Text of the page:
As described in the Court's opinion on summary judgment, the only matters in the complaint that actually relate to Westerman and Tindell are the following:

1. Westerman wrote Ryburn a ticket (the "envelope ticket") on June 24, 2004, for carrying an envelope in violation of a recently-promulgated rule.

2. Westerman confiscated Ryburn's envelope on June 24, 2004, which contained legal materials. Westerman refused to give him a shake-down slip and destroyed his legal materials.

3. Westerman told defendant Tindell to issue a ticket to Ryburn on August 3, 2004.

4. On June 23, 2005, Westerman called Ryburn a child molester. The grievance officer denied receiving Ryburn's grievance about this incident.

(Doc. 107 at 6.) Ryburn himself has agreed with this analysis, as he states in his response to summary judgment that the Defendants are not involved in many of the allegations in the complaint. He notes that the only claim against Tindell was that Tindell wrote the disciplinary report of August 3, 2004; he also notes that Westerman was not involved in the confiscation of his cane or of his cassette tapes, the transfer to Stateville in 2003, the transfer back to Menard in 2004, or for the withholding of legal mail. (Doc. 73 at 1--5.) Frankly, the matters that Ryburn does actually allege against Westerman and Tindell do not violate the Eighth and Fourteenth Amendments. See, e.g., Townsend v. Fuchs, 522 F.3d 765, 773 (7th Cir. 2008) (noting that an Eighth Amendment claim concerning conditions of confinement must allege a "sufficiently serious" act or omission that "results in the denial of the minimal civilized measure of life's necessities" and that the act or omission was done with deliberate indifference (quoting Farmer v. Brennan, 511 U.S. 825, 834 (1994))); Murdock v. Washington, 193 F.3d 510, 513 (7th Cir. 1999) ("A prisoner has adequate process [under the Fourteenth Amendment] where an adequate post-deprivation remedy is available to redress unauthorized confiscations of property." (citing 705 Ill. Comp. Stat 505/8 (1996); Stewart v. McGinnis, 5 F.3d 1031, 1036 (7th Cir. 1993))).

If Ryburn is attempting through the motion for rehearing to allege more facts, available earlier, that could infer that Westerman and Tindell are responsible for Eighth or Fourteenth Amendment violations, he should have made those arguments and stated those claims earlier; but now, after judgment has been entered, he cannot advance those arguments on a motion to amend judgment absent a showing that the facts were unavailable earlier. See Rensick, 594 F.3d at 569 ("A Rule 59(e) motion 'does not provide a vehicle for a party to undo its own procedural failures, and it certainly does not allow a party to introduce new evidence or advance arguments that could and should have been presented to the district court prior to the judgment.'" (quoting Bordelon, 233 F.3d at 529)); LB Credit Corp. v. Resolution Trust Corp., 49 F.3d 1263, 1267 (7th Cir. 1995) ("As we have noted previously, a motion to alter or amend a judgment is not appropriately used to advance arguments or theories that could and should have been made before the district court rendered a judgment or to present evidence that was available earlier." (citations omitted)).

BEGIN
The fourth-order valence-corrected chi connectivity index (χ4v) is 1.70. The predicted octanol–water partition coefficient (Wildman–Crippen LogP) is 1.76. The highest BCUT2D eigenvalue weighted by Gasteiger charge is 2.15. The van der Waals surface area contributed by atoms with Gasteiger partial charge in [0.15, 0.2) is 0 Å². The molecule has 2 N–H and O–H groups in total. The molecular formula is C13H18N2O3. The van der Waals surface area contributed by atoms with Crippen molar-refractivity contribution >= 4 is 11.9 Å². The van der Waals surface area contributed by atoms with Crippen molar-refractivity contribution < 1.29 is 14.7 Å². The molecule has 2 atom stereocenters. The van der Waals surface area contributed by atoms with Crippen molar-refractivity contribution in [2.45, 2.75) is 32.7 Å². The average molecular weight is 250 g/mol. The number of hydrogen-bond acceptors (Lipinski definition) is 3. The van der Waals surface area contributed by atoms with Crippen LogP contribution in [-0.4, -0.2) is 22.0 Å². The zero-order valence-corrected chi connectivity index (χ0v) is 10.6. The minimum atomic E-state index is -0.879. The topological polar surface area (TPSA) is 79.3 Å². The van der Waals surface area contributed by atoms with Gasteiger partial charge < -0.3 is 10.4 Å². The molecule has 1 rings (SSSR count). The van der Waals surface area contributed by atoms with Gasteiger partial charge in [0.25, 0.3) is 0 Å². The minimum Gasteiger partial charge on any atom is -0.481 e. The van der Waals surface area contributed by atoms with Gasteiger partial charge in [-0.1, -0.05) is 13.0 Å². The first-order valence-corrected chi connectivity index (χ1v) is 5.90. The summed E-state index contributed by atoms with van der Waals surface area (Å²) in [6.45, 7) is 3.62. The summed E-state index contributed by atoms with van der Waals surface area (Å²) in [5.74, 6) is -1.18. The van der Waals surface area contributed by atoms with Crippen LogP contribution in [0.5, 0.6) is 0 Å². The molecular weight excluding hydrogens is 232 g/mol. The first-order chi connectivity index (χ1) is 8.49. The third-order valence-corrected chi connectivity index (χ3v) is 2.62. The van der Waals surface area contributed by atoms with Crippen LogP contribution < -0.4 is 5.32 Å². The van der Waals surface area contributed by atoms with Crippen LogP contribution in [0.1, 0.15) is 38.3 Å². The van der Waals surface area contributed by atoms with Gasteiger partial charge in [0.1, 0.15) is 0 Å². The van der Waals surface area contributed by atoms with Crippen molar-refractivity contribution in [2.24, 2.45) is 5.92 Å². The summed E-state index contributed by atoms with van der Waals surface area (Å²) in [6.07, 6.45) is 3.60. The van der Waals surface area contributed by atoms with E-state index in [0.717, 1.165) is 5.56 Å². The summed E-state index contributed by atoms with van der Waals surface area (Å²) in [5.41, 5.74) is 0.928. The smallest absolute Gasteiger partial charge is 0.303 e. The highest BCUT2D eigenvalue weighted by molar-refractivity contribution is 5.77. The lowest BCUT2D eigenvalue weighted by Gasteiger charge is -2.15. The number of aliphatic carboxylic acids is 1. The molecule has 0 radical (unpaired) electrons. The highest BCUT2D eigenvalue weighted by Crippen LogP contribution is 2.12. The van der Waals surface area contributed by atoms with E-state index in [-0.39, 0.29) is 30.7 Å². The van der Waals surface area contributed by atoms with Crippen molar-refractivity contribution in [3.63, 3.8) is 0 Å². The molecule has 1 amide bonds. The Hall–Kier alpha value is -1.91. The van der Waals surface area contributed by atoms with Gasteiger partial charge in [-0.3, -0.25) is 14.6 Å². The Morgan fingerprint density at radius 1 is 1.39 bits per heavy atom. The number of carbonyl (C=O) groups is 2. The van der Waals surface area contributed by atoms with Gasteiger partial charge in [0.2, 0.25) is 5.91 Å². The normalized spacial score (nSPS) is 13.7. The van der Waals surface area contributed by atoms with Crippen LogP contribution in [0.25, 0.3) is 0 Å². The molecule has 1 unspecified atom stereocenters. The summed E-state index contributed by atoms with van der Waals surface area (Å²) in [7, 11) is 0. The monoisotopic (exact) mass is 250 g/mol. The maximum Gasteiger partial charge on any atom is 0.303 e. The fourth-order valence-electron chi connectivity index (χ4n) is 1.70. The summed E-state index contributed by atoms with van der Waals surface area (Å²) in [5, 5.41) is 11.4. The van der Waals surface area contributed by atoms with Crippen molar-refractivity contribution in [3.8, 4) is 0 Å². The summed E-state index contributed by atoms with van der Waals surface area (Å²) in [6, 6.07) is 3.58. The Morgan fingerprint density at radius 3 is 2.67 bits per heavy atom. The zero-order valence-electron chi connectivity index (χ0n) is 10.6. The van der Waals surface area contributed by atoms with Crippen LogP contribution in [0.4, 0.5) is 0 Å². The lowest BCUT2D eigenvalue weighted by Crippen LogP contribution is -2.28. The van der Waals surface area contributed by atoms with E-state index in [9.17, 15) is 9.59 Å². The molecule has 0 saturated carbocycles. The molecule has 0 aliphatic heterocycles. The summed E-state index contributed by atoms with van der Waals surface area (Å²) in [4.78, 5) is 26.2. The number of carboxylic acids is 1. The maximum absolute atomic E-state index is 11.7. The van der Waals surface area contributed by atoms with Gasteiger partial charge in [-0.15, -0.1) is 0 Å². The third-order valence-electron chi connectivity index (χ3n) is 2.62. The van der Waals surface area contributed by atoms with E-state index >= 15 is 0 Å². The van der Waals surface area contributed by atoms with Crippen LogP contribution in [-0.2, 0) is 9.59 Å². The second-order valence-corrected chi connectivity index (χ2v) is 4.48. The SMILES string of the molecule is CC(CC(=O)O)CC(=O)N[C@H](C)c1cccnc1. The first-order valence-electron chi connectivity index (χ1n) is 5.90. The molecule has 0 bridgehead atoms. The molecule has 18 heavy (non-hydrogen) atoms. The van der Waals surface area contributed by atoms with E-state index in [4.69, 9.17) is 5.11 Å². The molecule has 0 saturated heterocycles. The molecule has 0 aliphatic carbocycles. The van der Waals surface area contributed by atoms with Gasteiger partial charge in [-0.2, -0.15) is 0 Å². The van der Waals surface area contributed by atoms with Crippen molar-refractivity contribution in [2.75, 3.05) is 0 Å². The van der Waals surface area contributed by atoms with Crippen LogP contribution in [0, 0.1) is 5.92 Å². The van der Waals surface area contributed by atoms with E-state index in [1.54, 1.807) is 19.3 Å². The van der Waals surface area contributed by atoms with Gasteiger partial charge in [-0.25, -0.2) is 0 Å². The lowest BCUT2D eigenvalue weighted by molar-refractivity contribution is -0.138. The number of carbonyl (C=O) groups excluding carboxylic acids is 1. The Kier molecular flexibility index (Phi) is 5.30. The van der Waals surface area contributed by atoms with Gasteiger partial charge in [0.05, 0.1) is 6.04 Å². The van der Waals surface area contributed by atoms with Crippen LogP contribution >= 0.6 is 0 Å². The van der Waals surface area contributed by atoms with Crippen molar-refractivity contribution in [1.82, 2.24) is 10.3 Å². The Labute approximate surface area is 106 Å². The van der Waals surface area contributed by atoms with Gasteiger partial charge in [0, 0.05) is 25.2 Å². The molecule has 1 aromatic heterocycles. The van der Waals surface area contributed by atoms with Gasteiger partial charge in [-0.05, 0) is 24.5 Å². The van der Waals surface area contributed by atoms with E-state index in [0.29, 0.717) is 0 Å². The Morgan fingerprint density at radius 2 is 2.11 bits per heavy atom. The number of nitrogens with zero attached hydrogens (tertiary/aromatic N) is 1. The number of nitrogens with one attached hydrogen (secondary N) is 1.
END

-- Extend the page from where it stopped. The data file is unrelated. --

There are several good reasons for the rule barring adding new claims and argument that should have been brought up earlier, and they all center around the fact that litigation must have an end and cannot go on forever. The federal courts are loaded with cases, not just civil but an increasingly heavy criminal docket, which means that the Court has increasingly less time to handle its civil docket. Additionally, opposing litigants should not have to deal with having to defend against new arguments once the time for making them has elapsed. If a litigant has claims against a party, the litigant should make them well before the Court enters judgment. If he faces a dispositive motion, the litigant should get all the arguments out that would oppose granting the dispositive motion. If the litigant fails to do either, the litigant does not get a "mulligan" through the motion to amend judgment. The motion to amend is to correct an error that the Court made, not the litigant.

Conclusion

Ryburn claims that the Court is biased or has questionable impartiality but does not present anything that a reasonable person would consider sufficient for recusal on these grounds. He also argues that the Court did not consider all of his claims against Westerman and Tindell, when in fact it did. Neither of these arguments justify the relief he seeks, the reopening of the case and the recusal of Judge Proud and the undersigned. The Court accordingly DENIES Ryburn's motions (Doc. 109).

IT IS SO ORDERED.

MICHAEL J. REAGAN United States District Judge